How dangerous is rock climbing? We don't Know.

© Mark Stevenson
Recently at UKC we have requested accident reports. This is a new step for climbing in the UK and it is still in initial stages. A recent accident report that was posted by a forum user has caused a great deal of debate and we are looking carefully at our policy and how we can deal with this important information in an ethical and responsible manner.

Two of our regular users, Simon Lee and Mark Stevenson have been kind enough to provide us with editorials outlining their experience and beliefs in this field. They have generally opposing views and both bring up important and relevant points.

We at UKC are currently working with the BMC, discussing if, how, and when accidents should be recorded and reported. We hope these editorials add something to those discussions and we are committed to helping promote safety in climbing where it is relevant and useful. When the BMC finalise their policy we will publish the details.

Read Simon Lee's Editorial HERE

Mark climbing Trapeze in Glencoe
© Mark Stevenson
Editorial: How dangerous is rock climbing? We don't Know.

The topic of climbing accidents has raised its head once again on UKC so I have put some of my opinions together in this editorial. My main concern is that in the absence of any formalised accident reporting, no-one really knows how dangerous UK rock climbing is or even what the main dangers actually are. However, what unnerves me even more is that many climbers seem content with this state of relative ignorance.

In my previous career, I spent five years as an aircraft engineer, a profession where safety is of paramount importance. For both pilots and engineers, part of your ongoing professional development is to read and digest detailed reports on accidents and dangerous incidents. A culture of reporting 'near misses' as well as just accidents, along with formal training in 'human factors' (the psychology of human errors) enables accidents to be avoided by understanding how and why they are most likely to occur. This approach, pursued across aviation over the course of several decades, has helped make flying safer than driving despite far greater objective risks.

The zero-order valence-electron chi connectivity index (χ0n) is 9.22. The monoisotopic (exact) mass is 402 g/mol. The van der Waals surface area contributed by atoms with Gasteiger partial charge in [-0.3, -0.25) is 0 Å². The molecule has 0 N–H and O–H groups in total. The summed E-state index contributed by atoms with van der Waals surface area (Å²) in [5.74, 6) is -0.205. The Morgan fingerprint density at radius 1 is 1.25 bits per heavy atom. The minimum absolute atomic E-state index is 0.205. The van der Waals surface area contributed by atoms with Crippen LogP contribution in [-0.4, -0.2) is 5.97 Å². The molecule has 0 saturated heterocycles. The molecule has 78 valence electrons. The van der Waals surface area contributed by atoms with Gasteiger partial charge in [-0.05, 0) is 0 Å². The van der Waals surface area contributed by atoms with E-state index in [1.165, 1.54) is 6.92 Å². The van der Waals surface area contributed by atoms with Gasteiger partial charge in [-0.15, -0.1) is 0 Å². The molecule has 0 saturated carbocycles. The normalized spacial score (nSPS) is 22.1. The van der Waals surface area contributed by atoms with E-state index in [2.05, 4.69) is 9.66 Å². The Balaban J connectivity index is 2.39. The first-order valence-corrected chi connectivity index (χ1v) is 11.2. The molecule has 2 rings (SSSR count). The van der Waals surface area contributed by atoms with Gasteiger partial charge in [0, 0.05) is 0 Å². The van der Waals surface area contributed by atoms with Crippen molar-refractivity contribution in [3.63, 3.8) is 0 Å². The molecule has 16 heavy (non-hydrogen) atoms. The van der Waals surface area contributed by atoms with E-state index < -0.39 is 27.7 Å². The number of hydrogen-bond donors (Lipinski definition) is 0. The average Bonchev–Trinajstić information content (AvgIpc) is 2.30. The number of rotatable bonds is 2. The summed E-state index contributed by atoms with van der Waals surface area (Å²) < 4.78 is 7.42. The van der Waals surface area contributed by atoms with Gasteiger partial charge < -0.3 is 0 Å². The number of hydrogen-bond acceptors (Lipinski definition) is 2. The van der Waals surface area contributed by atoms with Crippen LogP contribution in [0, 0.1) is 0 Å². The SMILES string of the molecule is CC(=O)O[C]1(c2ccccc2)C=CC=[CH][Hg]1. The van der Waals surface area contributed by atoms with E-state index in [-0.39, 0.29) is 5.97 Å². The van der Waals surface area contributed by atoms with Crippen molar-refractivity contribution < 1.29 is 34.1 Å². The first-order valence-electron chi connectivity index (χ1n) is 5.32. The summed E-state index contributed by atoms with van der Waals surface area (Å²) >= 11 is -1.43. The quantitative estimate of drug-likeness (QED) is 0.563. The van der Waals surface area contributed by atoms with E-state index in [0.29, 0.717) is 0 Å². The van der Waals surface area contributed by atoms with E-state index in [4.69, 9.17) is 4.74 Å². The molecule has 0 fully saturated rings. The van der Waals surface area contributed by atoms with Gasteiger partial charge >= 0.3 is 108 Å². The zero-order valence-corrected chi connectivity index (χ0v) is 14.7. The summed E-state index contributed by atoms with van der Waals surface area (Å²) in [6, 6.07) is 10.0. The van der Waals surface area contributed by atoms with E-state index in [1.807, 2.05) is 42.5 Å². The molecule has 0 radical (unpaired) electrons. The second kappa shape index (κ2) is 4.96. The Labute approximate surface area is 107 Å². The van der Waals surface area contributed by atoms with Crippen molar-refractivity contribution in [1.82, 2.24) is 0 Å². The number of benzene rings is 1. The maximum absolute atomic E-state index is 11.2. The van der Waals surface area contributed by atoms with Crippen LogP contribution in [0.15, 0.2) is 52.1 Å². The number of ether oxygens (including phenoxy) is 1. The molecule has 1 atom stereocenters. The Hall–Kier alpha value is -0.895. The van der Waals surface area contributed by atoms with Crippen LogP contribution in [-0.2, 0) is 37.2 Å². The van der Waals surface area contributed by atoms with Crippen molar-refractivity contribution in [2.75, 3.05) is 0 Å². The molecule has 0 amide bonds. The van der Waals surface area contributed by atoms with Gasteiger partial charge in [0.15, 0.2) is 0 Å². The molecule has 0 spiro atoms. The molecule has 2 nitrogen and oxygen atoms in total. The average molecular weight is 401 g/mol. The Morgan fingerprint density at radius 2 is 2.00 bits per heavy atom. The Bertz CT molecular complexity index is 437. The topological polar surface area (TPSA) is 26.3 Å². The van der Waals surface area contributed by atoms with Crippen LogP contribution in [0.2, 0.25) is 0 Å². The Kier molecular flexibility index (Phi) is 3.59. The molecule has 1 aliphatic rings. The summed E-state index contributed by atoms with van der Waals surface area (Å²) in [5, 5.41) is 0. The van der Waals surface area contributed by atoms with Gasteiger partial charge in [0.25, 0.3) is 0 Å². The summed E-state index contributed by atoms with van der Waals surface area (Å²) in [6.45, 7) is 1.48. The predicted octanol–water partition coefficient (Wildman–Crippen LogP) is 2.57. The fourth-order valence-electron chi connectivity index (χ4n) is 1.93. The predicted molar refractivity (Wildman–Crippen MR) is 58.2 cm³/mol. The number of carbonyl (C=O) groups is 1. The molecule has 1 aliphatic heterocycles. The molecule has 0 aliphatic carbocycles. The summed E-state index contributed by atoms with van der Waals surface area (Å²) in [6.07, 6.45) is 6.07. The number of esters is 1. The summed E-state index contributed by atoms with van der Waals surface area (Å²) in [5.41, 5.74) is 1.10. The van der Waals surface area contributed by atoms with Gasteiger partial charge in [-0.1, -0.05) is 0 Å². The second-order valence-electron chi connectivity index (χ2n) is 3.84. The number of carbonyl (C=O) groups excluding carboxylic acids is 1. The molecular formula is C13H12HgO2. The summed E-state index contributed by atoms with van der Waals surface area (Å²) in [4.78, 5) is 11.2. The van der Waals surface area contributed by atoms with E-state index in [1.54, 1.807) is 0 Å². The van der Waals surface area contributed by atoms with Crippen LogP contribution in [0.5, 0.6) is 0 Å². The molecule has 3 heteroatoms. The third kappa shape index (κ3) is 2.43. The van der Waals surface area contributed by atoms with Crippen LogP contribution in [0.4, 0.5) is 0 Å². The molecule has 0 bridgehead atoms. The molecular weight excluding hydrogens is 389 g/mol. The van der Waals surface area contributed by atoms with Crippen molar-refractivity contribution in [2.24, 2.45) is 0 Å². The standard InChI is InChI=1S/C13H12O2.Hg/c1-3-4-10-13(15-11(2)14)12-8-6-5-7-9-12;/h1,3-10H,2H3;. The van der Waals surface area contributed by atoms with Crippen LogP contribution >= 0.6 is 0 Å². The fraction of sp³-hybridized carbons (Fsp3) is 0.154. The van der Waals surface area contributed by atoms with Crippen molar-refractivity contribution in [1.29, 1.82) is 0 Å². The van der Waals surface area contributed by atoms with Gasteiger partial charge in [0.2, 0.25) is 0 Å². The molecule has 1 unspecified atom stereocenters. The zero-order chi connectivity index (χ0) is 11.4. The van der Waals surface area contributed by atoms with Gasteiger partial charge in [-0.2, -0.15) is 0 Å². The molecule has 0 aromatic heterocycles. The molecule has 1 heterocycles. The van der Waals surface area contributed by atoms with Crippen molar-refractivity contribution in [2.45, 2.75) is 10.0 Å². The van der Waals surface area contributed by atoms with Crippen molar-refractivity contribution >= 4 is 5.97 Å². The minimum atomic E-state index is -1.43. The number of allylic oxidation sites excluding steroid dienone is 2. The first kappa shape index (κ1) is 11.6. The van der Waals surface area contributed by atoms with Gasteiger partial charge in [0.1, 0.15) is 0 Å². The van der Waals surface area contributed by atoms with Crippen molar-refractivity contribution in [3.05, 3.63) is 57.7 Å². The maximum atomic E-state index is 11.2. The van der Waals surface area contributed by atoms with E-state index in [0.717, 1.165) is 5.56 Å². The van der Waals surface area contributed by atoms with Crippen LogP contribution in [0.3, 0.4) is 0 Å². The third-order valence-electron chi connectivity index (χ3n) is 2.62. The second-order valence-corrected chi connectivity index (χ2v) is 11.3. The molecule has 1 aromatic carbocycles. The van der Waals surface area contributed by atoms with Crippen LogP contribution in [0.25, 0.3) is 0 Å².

Other high risk sports including sub-aqua diving and parachuting have followed aviation's lead and have well-developed 'safety cultures' that revolve around the investigation of incidents and the wide dissemination of information about them. This also happens with climbing to some extent in the USA but is completely lacking in UK climbing.

Since no information is collected on climbing accidents within the UK, as far as accident prevention is concerned, either as a individual climber or more importantly as an instructor, we operate in a vacuum. Based on overseas reports, fragmentary descriptions of accidents from varying sources, including UKC and anecdotal accounts from fellow climbers I have tried to form an understanding of what may constitute the highest risks within climbing. Others, including many professional climbing instructors, seem happy to rely on their personal perception of risks rather than on any objective information.

I think that accident investigation is crucial to reducing accidents, and hence deaths and injuries in our sport in future years.

There are a number of pertinent points that I wish to address in more detail:

Firstly, accidents are NOT isolated events. The vast majority of accidents occur due to 'unsafe acts' and for serious climbing accidents to occur with a noticeable frequency, these unsafe acts must be happening at a much higher rate. In aviation safety, Heinrich's Ratio is well known; for every serious accident (such as those discussed on UKC), 29 minor accidents and 300 near-misses will have happened. This means that lots of UK climbers are doing dangerous things.